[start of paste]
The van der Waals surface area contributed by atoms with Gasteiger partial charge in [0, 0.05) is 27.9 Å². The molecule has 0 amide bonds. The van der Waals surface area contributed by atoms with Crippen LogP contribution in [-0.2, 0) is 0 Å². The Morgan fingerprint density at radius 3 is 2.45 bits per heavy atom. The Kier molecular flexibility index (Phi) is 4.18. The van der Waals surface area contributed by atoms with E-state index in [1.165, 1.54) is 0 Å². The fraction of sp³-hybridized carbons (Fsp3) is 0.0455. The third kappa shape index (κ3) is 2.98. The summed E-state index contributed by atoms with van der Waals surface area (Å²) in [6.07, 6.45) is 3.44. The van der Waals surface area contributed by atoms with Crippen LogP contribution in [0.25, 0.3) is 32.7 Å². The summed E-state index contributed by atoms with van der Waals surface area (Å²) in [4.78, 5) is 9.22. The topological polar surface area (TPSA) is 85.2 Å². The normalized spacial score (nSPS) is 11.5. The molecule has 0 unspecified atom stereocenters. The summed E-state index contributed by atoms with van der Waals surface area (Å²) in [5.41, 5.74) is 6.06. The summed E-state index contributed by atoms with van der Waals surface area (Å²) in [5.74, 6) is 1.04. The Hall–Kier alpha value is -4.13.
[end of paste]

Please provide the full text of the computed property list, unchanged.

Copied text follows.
The van der Waals surface area contributed by atoms with Gasteiger partial charge in [0, 0.05) is 27.9 Å². The molecule has 0 amide bonds. The van der Waals surface area contributed by atoms with Crippen LogP contribution in [-0.2, 0) is 0 Å². The Morgan fingerprint density at radius 3 is 2.45 bits per heavy atom. The Kier molecular flexibility index (Phi) is 4.18. The van der Waals surface area contributed by atoms with E-state index in [1.165, 1.54) is 0 Å². The fraction of sp³-hybridized carbons (Fsp3) is 0.0455. The third kappa shape index (κ3) is 2.98. The summed E-state index contributed by atoms with van der Waals surface area (Å²) in [6.07, 6.45) is 3.44. The van der Waals surface area contributed by atoms with Crippen LogP contribution in [0.25, 0.3) is 32.7 Å². The summed E-state index contributed by atoms with van der Waals surface area (Å²) in [4.78, 5) is 9.22. The topological polar surface area (TPSA) is 85.2 Å². The normalized spacial score (nSPS) is 11.5. The molecule has 0 unspecified atom stereocenters. The summed E-state index contributed by atoms with van der Waals surface area (Å²) in [5.41, 5.74) is 6.06. The summed E-state index contributed by atoms with van der Waals surface area (Å²) in [5.74, 6) is 1.04. The Hall–Kier alpha value is -4.13.